Ultralights - the new
The Spanish built Esqual
For decades, the design of
certified light aircraft remained somewhere around the World War Two era;
sheets of aluminium riveted onto aluminium structure and drag which would
do a holly bush justice. The problem has been with the way new aircraft
are certified, which is a long and terribly expensive process which has
discouraged new ideas for a whole generation. In order to qualify for
certification the requirements were so exacting that it was virtually
impossible to design a modern aircraft. The revolution in kit built
aircraft and advances in carbon fibre technology has changed all that. The
requirements are much more lenient with experimental aircraft allowing
huge advances in technology and performance albeit with a slight increase
in demand for pilot skill.
Toxo - a 'mini Glasair FT' again from Spain
The European weight
restriction of 450 Kilos for VLAs (ULMs) has allowed a whole new and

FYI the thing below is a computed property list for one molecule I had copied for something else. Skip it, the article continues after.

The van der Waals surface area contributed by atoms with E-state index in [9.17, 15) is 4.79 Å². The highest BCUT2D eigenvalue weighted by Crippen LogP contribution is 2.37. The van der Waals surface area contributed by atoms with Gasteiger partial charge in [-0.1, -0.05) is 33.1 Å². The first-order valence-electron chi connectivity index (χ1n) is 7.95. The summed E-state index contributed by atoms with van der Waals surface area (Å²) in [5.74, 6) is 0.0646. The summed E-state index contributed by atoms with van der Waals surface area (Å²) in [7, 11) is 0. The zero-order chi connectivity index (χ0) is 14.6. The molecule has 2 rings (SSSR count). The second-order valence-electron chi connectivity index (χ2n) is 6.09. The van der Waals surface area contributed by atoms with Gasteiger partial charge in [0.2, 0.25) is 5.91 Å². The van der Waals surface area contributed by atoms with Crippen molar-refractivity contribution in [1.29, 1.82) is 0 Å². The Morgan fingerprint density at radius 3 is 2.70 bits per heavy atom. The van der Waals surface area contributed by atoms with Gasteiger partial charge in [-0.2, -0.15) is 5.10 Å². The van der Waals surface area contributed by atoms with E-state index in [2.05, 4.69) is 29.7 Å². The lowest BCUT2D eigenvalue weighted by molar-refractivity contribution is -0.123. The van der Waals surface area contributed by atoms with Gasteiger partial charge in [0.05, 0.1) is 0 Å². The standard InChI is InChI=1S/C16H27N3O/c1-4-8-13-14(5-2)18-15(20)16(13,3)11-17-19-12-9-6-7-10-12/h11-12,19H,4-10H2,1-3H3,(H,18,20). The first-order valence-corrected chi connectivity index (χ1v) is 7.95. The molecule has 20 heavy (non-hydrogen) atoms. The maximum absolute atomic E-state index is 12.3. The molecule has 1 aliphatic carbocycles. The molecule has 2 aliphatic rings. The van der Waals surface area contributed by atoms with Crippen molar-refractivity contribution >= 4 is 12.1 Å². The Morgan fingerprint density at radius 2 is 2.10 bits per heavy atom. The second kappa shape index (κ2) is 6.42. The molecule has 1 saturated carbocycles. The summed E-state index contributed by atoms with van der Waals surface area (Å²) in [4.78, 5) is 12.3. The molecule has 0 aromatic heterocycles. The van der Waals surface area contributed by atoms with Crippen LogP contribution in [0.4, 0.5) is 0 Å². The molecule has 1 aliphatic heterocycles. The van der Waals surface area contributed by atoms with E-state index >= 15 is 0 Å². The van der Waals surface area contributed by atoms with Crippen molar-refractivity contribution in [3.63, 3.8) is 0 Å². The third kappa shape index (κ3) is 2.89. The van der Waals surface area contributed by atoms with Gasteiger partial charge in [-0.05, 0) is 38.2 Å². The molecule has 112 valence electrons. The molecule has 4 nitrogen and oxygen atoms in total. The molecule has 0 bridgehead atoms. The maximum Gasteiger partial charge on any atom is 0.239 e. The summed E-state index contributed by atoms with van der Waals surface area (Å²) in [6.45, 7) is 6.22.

exciting range of real high performance aircraft that make many certified
two seat aircraft look a bit silly and definitely not at all 'sexy'.
DynAero Banbi ULM from France
The weight restrictions
have of course affected the levels of interior trim and equipment, which
for the most part are rather basic. Fuel range can be a bit compromised
when flying to up and baggage has to be kept to a very minimum but this is
a small price to pay for a new series of aircraft which are very
economical to run and maintain which need a more simple form of medical
examination and training. Some aircraft appear to be a bit flimsy but
extensive use in flight training establishments has shown that they
generally stand up very well.
It is almost certain that
within a few years, most private pilots will following this path and many
two seat certified aircraft will be consigned to museums!